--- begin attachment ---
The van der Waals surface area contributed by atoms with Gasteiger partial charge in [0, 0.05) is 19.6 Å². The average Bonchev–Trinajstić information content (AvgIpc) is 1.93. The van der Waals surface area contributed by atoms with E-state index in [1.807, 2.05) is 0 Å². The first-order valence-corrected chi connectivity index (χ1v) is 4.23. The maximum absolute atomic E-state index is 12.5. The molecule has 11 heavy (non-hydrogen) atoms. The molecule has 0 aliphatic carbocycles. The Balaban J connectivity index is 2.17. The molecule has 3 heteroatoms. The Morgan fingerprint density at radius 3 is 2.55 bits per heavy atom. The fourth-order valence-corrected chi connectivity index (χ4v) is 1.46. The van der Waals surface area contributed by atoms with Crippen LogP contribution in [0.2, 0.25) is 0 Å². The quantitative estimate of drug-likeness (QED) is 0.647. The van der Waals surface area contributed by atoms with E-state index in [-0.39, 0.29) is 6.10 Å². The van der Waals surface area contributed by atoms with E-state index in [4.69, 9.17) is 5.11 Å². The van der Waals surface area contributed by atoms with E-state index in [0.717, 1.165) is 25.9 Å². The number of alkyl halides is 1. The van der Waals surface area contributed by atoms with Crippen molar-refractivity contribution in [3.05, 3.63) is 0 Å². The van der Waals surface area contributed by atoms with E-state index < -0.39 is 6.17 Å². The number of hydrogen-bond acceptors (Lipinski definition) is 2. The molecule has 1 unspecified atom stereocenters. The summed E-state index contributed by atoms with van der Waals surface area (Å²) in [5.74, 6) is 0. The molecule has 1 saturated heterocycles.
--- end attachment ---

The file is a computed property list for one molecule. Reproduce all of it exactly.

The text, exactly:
The van der Waals surface area contributed by atoms with Gasteiger partial charge in [0, 0.05) is 19.6 Å². The average Bonchev–Trinajstić information content (AvgIpc) is 1.93. The van der Waals surface area contributed by atoms with E-state index in [1.807, 2.05) is 0 Å². The first-order valence-corrected chi connectivity index (χ1v) is 4.23. The maximum absolute atomic E-state index is 12.5. The molecule has 11 heavy (non-hydrogen) atoms. The molecule has 0 aliphatic carbocycles. The Balaban J connectivity index is 2.17. The molecule has 3 heteroatoms. The Morgan fingerprint density at radius 3 is 2.55 bits per heavy atom. The fourth-order valence-corrected chi connectivity index (χ4v) is 1.46. The van der Waals surface area contributed by atoms with Crippen LogP contribution in [0.2, 0.25) is 0 Å². The quantitative estimate of drug-likeness (QED) is 0.647. The van der Waals surface area contributed by atoms with E-state index in [-0.39, 0.29) is 6.10 Å². The van der Waals surface area contributed by atoms with E-state index in [4.69, 9.17) is 5.11 Å². The van der Waals surface area contributed by atoms with E-state index in [0.717, 1.165) is 25.9 Å². The number of alkyl halides is 1. The van der Waals surface area contributed by atoms with Crippen molar-refractivity contribution in [3.05, 3.63) is 0 Å². The van der Waals surface area contributed by atoms with E-state index < -0.39 is 6.17 Å². The number of hydrogen-bond acceptors (Lipinski definition) is 2. The molecule has 1 unspecified atom stereocenters. The summed E-state index contributed by atoms with van der Waals surface area (Å²) in [5.74, 6) is 0. The molecule has 1 saturated heterocycles.